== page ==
Boys Adrift:  the Five Factors Driving the Growing Epidemic of Unmotivated Boys and Underachieving Young Men

An ULTRA-short summary

By Leonard Sax, MD, PhD

 

I have been a practicing physician for 21 years. For the past 17 years, I have worked in a suburb of Washington DC. Ten years ago, I began noticing something odd. I’d find a family where the daughter was motivated, hardworking, and successful – while her brother was an under-achiever. I have now documented this pattern dozens of times just in my own practice. Emily is a straight-A student determined to get into a good college, while her brother – just as smart as Emily – has none of her drive.  The opposite pattern, with an intense, highly-motivated son and a laid-back “slacker” sister, is very rare.

In the past seven years, I have visited over 200 schools around the United States, Canada, and Australia. I have met with teachers, spoken with parents, and listened to children and teenagers from every demographic group. I have found that this pattern is becoming more common everywhere you look. You will find it in cities, in suburbs and in rural areas; you will find it among White, Black, and Latino families; and you will find it in affluent neighborhoods nearly as often as in low-income neighborhoods.

What’s going on?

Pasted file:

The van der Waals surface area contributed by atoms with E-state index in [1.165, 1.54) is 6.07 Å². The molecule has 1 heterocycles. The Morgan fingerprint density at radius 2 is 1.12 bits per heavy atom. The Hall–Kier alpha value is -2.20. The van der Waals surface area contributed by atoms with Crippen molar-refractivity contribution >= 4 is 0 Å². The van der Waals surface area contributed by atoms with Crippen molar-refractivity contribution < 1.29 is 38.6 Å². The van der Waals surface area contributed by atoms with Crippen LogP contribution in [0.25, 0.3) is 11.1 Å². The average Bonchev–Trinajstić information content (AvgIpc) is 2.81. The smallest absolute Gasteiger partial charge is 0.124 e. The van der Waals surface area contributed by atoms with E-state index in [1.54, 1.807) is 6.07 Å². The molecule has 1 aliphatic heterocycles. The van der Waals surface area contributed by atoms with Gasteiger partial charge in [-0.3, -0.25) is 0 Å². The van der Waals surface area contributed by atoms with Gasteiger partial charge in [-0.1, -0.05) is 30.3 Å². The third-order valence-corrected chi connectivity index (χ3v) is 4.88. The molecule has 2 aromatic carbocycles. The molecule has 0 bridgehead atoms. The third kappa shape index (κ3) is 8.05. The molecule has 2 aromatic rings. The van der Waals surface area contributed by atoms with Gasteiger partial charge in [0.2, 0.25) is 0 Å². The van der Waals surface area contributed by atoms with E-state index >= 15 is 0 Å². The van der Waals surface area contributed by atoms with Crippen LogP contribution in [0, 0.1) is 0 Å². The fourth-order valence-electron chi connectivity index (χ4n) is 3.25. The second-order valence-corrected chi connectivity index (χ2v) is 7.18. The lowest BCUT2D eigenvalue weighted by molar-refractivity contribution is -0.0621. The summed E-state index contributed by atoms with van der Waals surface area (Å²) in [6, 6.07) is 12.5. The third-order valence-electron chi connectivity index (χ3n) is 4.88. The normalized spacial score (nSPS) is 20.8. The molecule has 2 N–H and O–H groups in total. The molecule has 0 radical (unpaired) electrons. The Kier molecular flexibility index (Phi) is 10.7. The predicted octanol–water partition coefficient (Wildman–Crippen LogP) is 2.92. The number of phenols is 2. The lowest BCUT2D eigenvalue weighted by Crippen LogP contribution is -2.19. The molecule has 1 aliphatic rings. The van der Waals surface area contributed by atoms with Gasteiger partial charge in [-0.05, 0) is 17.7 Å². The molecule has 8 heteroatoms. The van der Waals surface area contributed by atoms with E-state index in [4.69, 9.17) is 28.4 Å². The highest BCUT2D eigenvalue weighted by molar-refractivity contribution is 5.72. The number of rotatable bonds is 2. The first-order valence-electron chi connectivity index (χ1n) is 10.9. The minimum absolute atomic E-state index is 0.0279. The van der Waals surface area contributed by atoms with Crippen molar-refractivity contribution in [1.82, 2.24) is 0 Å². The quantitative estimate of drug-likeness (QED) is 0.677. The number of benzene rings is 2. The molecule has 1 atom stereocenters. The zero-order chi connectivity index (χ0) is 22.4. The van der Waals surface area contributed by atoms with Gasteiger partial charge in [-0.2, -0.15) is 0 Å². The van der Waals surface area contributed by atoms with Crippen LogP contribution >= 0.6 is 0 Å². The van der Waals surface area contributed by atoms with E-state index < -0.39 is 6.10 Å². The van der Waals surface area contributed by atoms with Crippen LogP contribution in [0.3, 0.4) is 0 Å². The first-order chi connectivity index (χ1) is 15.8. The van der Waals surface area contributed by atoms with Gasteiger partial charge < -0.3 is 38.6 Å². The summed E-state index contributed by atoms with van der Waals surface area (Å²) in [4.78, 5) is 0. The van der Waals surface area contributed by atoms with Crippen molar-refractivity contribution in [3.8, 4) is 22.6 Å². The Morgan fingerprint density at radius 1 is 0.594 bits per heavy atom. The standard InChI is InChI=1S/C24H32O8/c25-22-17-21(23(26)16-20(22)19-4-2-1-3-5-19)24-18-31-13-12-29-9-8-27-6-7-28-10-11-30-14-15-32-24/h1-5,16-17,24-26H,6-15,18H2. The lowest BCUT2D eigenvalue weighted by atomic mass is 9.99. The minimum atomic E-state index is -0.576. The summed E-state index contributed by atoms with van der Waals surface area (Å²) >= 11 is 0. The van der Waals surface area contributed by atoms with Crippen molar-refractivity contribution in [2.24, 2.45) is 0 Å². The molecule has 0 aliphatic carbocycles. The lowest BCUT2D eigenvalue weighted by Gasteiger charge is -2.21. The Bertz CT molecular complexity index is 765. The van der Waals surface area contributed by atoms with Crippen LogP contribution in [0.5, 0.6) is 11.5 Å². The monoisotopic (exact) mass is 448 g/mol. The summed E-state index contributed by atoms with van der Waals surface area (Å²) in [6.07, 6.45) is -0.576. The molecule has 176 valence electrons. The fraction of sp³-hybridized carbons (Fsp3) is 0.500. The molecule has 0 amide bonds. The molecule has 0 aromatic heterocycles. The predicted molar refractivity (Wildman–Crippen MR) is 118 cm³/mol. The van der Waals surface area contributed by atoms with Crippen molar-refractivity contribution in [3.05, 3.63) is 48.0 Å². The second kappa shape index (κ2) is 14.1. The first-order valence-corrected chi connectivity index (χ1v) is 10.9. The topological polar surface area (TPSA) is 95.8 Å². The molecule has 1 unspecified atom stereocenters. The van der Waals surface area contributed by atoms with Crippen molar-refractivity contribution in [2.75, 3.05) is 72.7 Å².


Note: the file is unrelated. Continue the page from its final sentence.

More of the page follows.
I have spent every available moment for the past seven years researching this question. I have published scholarly articles for the American Psychological Association and the American Academy of Family Physicians. I have written op-eds for newspapers such as the Washington Post, the Los Angeles Times and the Philadelphia Daily News.  I have corresponded with more than a thousand parents and their sons. I have seen this question grow from my own personal mission to become a national topic of debate and the central theme of movies such as Failure to Launch.

And now, finally, I think I’ve figured it out. I have identified five factors which I believe are driving this phenomenon. And I have seen what works: what parents can do to turn this thing around and get their sons back on track.

 

Here’s a quick run-down on the five factors which are disengaging so many boys:

1)     Changes in education.  Over the past 30 years, American education has undergone three major changes which have had the unintended consequence of turning boys off school.  Here we have space just to talk about one of those changes, namely:  the acceleration of the early elementary curriculum.  Thirty years ago, kindergarten typically was about activities such as fingerpainting, or playing duck-duck-goose, or singing in rounds, or going on a field trip to splash in a pond or chase after tadpoles.  No longer.  Today, kindergarten is first and foremost about learning to read and write.  In other words, the kindergarten curriculum in 2007 looks suspiciously like the first-grade curriculum in 1977.  Likewise, we’re now asking 1st-graders to do what we asked 2nd or 3rd-graders to do thirty years ago.  And so on.